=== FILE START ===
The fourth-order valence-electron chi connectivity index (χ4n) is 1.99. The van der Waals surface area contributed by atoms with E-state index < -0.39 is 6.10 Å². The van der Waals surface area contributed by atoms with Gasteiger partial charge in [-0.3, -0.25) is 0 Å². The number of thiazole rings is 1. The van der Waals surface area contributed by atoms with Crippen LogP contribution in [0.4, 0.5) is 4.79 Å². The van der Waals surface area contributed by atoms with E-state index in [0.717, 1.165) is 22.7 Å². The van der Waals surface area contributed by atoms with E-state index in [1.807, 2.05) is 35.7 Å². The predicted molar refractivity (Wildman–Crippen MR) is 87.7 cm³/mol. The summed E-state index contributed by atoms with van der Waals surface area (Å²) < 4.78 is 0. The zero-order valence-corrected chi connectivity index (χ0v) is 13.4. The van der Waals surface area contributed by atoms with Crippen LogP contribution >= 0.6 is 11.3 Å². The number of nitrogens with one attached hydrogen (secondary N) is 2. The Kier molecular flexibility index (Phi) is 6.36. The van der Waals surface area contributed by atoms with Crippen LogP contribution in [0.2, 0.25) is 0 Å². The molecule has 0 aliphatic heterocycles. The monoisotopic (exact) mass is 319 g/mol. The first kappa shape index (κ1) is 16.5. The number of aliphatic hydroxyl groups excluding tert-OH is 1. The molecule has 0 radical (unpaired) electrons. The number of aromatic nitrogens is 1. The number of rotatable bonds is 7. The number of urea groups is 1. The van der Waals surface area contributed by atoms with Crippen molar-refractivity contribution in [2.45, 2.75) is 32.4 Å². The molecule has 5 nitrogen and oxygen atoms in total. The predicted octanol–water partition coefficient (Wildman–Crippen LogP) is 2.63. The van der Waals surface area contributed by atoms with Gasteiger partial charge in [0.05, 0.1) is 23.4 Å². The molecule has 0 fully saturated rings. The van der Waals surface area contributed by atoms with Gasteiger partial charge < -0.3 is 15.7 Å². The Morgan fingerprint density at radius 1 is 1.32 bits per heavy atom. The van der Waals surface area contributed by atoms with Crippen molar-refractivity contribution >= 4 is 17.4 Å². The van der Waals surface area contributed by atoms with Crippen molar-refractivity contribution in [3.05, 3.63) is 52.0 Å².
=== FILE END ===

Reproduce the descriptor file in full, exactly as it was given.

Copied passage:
The fourth-order valence-electron chi connectivity index (χ4n) is 1.99. The van der Waals surface area contributed by atoms with E-state index < -0.39 is 6.10 Å². The van der Waals surface area contributed by atoms with Gasteiger partial charge in [-0.3, -0.25) is 0 Å². The number of thiazole rings is 1. The van der Waals surface area contributed by atoms with Crippen LogP contribution in [0.4, 0.5) is 4.79 Å². The van der Waals surface area contributed by atoms with E-state index in [0.717, 1.165) is 22.7 Å². The van der Waals surface area contributed by atoms with E-state index in [1.807, 2.05) is 35.7 Å². The predicted molar refractivity (Wildman–Crippen MR) is 87.7 cm³/mol. The summed E-state index contributed by atoms with van der Waals surface area (Å²) < 4.78 is 0. The zero-order valence-corrected chi connectivity index (χ0v) is 13.4. The van der Waals surface area contributed by atoms with Crippen LogP contribution >= 0.6 is 11.3 Å². The number of nitrogens with one attached hydrogen (secondary N) is 2. The Kier molecular flexibility index (Phi) is 6.36. The van der Waals surface area contributed by atoms with Crippen LogP contribution in [0.2, 0.25) is 0 Å². The molecule has 0 aliphatic heterocycles. The monoisotopic (exact) mass is 319 g/mol. The first kappa shape index (κ1) is 16.5. The number of aliphatic hydroxyl groups excluding tert-OH is 1. The molecule has 0 radical (unpaired) electrons. The number of aromatic nitrogens is 1. The number of rotatable bonds is 7. The number of urea groups is 1. The van der Waals surface area contributed by atoms with Crippen molar-refractivity contribution in [2.45, 2.75) is 32.4 Å². The molecule has 5 nitrogen and oxygen atoms in total. The predicted octanol–water partition coefficient (Wildman–Crippen LogP) is 2.63. The van der Waals surface area contributed by atoms with Gasteiger partial charge in [0.05, 0.1) is 23.4 Å². The molecule has 0 fully saturated rings. The van der Waals surface area contributed by atoms with Gasteiger partial charge < -0.3 is 15.7 Å². The Morgan fingerprint density at radius 1 is 1.32 bits per heavy atom. The van der Waals surface area contributed by atoms with Crippen molar-refractivity contribution >= 4 is 17.4 Å². The van der Waals surface area contributed by atoms with Crippen molar-refractivity contribution in [3.05, 3.63) is 52.0 Å².